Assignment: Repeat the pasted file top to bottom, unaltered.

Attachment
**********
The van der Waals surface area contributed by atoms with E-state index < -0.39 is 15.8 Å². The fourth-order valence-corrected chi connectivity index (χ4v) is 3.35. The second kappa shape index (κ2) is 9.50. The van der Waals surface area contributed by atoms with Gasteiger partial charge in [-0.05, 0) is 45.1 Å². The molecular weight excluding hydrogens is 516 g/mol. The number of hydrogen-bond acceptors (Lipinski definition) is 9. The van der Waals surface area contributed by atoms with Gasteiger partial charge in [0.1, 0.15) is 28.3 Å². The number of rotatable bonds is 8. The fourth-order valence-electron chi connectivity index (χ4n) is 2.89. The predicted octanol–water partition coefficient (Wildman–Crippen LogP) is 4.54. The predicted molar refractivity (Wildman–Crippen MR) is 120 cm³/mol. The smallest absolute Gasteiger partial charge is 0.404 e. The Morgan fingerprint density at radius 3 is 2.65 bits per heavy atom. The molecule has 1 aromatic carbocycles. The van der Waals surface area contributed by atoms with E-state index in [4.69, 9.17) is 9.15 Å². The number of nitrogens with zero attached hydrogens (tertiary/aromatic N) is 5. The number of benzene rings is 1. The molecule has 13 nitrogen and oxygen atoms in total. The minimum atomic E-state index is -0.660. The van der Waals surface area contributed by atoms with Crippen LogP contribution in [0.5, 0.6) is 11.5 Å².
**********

The van der Waals surface area contributed by atoms with E-state index < -0.39 is 15.8 Å². The fourth-order valence-corrected chi connectivity index (χ4v) is 3.35. The second kappa shape index (κ2) is 9.50. The van der Waals surface area contributed by atoms with Gasteiger partial charge in [-0.05, 0) is 45.1 Å². The molecular weight excluding hydrogens is 516 g/mol. The number of hydrogen-bond acceptors (Lipinski definition) is 9. The van der Waals surface area contributed by atoms with Gasteiger partial charge in [0.1, 0.15) is 28.3 Å². The number of rotatable bonds is 8. The fourth-order valence-electron chi connectivity index (χ4n) is 2.89. The predicted octanol–water partition coefficient (Wildman–Crippen LogP) is 4.54. The predicted molar refractivity (Wildman–Crippen MR) is 120 cm³/mol. The smallest absolute Gasteiger partial charge is 0.404 e. The Morgan fingerprint density at radius 3 is 2.65 bits per heavy atom. The molecule has 1 aromatic carbocycles. The van der Waals surface area contributed by atoms with E-state index in [4.69, 9.17) is 9.15 Å². The number of nitrogens with zero attached hydrogens (tertiary/aromatic N) is 5. The number of benzene rings is 1. The molecule has 13 nitrogen and oxygen atoms in total. The minimum atomic E-state index is -0.660. The van der Waals surface area contributed by atoms with Crippen LogP contribution in [0.5, 0.6) is 11.5 Å².